I think this ship has sailed, unfortunately. You emailed and explained the situation, but they didn’t reply — so I don’t think reapplying with an explanation will change things much. If you’d had technical problems earlier in the one-week period they gave you, or if they’d given you a much shorter period of time to complete it, a reasonable employer would make an exception, but if I were the employer in this exchange (which I’d never be, because I think video interviews suck), I’d be looking at the fact that you waited until the very last minute and didn’t leave yourself any buffer … which isn’t the greatest reflection on you as far as planning and work habits. I’d be worried you’d wait until 3 a.m. the night before a work assignment was due and run into trouble if the work required troubleshooting at that point, and if I had other strong candidates, I’d probably just move forward with them.
There’s no harm in reapplying with an explanation, but I think you’ll want to be prepared for their thinking to be something like the above.
3. Did my boss fire me through my coworker?
I was supposed to work at night, but my son was sick and I couldn’t find anyone who would take him, so I informed my boss and she said it was alright. The next day, I was informed by a coworker that I was fired from my job. I didn’t know if there was legal action I could take against my boss for improper management. I am not scheduled to work until next Saturday, and I planned on going into work anyway, because I don’t want them to say I “abandoned’ my position, because she could just deny that she ever said it. I am unsure what to do, because I have not heard from my boss, and I was told yesterday that I was fired.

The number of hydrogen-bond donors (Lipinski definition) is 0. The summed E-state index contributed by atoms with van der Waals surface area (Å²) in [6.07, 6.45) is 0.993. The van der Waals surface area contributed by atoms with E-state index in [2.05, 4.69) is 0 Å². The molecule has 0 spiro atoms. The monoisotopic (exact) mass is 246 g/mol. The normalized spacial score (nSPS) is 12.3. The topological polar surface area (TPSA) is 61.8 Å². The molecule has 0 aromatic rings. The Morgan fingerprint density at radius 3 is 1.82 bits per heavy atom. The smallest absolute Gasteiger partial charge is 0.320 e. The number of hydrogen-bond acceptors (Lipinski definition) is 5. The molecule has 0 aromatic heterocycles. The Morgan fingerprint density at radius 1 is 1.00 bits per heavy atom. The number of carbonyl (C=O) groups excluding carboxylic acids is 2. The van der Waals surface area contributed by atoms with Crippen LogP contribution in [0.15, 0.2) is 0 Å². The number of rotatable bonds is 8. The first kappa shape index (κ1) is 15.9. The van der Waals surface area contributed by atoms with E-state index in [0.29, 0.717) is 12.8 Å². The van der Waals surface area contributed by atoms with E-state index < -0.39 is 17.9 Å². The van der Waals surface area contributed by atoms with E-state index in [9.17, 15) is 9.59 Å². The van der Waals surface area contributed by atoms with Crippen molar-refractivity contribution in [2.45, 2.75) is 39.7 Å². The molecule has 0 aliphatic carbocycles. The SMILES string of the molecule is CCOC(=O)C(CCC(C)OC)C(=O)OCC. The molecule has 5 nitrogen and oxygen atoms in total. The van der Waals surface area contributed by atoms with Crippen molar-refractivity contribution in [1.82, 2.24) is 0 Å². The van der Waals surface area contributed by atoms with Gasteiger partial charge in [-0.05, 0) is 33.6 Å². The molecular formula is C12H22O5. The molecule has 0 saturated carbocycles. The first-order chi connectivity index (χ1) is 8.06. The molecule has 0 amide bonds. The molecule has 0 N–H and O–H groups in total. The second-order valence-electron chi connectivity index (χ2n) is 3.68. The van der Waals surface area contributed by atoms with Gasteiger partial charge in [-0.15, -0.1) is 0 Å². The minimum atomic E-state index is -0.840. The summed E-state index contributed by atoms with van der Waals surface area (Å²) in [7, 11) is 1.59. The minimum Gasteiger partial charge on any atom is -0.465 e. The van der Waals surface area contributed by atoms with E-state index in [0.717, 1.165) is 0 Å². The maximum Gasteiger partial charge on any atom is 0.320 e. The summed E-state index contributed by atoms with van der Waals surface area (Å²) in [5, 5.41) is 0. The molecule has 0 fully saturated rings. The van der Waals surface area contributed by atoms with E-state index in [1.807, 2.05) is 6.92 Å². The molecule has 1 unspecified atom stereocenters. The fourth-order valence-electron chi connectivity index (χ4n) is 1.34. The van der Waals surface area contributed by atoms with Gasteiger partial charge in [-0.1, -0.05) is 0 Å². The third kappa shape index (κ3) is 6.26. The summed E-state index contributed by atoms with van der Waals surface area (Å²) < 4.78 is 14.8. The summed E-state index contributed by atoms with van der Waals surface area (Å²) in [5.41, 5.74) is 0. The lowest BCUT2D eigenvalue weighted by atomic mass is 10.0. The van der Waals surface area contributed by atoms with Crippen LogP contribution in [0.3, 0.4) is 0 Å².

It’s pretty unlikely that your boss would relay that message through your coworker. Not impossible, but highly unlikely. If you think there’s any chance that your coworker was serious (and not joking or pulling a horrible prank), call your boss and ask. You don’t need to wait until Saturday, and you don’t need to spend this whole week worrying and wondering about it. Pick up the phone and find out.
4. I was fired for saying I’d like to punch my manager
I was blowing off steam and regretfully said something like “I’d punch my manager in the mouth” and my coworker snitched on me … in turn I got fired. If I didn’t act on it, is that a good reason to be terminated?
Yes, threatening violence is pretty much always reasonable grounds to fire someone. You might have meant it in jest, but it’s not crazy that a workplace wouldn’t want to mess around with that.
I’d also suggest not framing things like this as “snitching.” That’s a concept that doesn’t generally apply in the workplace, because it implies that you and your coworkers are on one side and your manager is on the other — not a great mentality to have at work and one that will generally work against you in the long-term.
5. Does this mean I didn’t get the job?
I had an interview with an HR manager and 3 engineers for an engineering position. At the end of the interview, the HR manager initially said, “We should get back to you in a week” and then immediately looked at the engineers and said, “We will let you know in a week either way.” Does this mean that I did not get the job?
No. She might have been thinking out loud, or confirming her timeline with them, or emphasizing to them that they need to meet that timeline, or who knows what else. Maybe she likes to repeat herself. It doesn’t mean anything, other than that they hope to let you know in a week, either way.